I hang construction paper labeled A-D in the four corners of my classroom. Then I read a practice test question aloud and put on some upbeat music. Students are expected to dance in the center of the room until the music stops, at which point they go sit in the corner under the letter matching the correct answer choice. We discuss the correct answer as a class, and then the game continues with a new question.
To play the game, students use small dry-erase slates and markers to record their answers to a question. Students who talk out of turn or show their slate prematurely are called “out.” After I see that most students have finished writing, I count down from five and then chant, “Pens down, slates up,” inspired by the classic game Seven Up. I choose one student to show his slate to the class while explaining his answer. Then I call “On your marks, get set, eRACE!” and students scramble to wipe off their slates to be ready for the next question. Is this a game? Hardly. But the students love it anyway.
Slate routines allow me to "take the temperature" of the room, and the students are extra attentive.
This adds a collaborative and competitive edge to Slates Up. Each table works as a team and receives one slate. The teammates have to discuss the question I ask the class and agree on the answer together. I call out “Ready, aim, fire your answer” and one member of each team holds up their slate. Teams get points for correct answers.
My students love when we play PowerPoint game shows like Jeopardy or Millionaire on our interactive whiteboard. It definitely takes a while to build these quiz games, but it can be used year after year by multiple classes. There are also some ready-made quiz games available online — just be sure the questions match your standards and test format, otherwise it won’t be effective test prep. Here is a Fractions Jeopardy Game that I created to use as test prep with my third graders. Choose the "Read Only" option when prompted.
Okay, I’ll admit, this one isn’t a game at all. It’s simply a strategy to keep the students active and engaged while practicing the process of elimination strategy. In my classroom, we call the process of eliminating incorrect answer choices “Cross and Toss.” As in “cross it out and toss it in the trash!” This process is accompanied by florid pantomiming. After we read an obviously wrong answer choice, everyone chants “Crooooossssss” while making a sweeping “X” shape with their arms, followed by “Tosssss” while making an imaginary jump shot that shoots the incorrect answer right into the trashcan. It’s done in an over-the-top sports announcer style, and the kids love it.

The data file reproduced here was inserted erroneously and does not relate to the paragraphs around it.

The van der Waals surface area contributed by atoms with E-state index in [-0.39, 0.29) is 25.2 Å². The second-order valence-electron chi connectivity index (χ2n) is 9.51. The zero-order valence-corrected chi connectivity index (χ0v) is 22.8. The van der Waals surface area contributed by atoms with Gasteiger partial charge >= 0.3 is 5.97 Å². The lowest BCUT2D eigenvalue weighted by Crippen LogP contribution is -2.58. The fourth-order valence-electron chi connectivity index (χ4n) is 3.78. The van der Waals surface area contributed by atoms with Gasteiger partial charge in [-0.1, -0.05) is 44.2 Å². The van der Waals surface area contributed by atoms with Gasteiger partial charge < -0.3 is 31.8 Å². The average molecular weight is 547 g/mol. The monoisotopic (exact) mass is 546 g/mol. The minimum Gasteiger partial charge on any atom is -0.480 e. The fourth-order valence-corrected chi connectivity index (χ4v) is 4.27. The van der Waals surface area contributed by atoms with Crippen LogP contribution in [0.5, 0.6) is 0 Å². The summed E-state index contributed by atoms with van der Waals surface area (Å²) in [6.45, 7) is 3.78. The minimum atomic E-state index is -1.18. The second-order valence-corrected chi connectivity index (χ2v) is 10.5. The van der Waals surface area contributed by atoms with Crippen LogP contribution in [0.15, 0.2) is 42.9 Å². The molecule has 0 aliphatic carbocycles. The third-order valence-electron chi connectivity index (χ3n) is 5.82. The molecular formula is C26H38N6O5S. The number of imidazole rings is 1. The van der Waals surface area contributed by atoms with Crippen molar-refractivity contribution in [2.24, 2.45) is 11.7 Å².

Once testing day arrives, it’s important for the children to know that you aren’t worried one bit. And if you are worried? Fake it like your life depends on it. Remember, these elementary school tests are just the beginning of long academic careers involving standardized exams for our students. The test-taking habits and attitudes our students form now may impact their test-taking behaviors for the rest of their lives. So, perhaps more important than how your students do on this test today, is whether your students feel empowered or oppressed by testing. Keep in mind that a lot of your students’ attitudes will be shaped by the feelings you project.
I emphasize that testing is a chance for my students to show off and strut their academic stuff. I project as much cheerful enthusiasm as I possibly can. I voice my total confidence in their abilities. And I try to subtly form positive testing associations in small, even superficial, ways.
The morning of standardized exams, I set out colorful pencils and smiley face erasers. I place snack-sized bags of treats at each seat with a positive message to start the day. I play calm classical music until test-time, and have “fun packets” on hand for students to stay busy with seatwork while waiting for the exam to begin. (Mazes, word searches, and scrambles, KenKen, and Kakooma are all favorite “fun packet” activities among my students.) After testing finishes each day, I take my students outside to burn off steam with extra recess.
In my state, all classroom charts and bulletin boards must be covered prior to standardized testing. This sudden change in our classroom can be unsettling for students, so I get them involved in the process. They paint free-form murals on butcher paper. Then, when I cover the walls with their art, the students love the new look.
What are your test prep strategies? How do you stay sane while facing the testing pressure? Please share your tricks, ideas, and questions in the comments section below …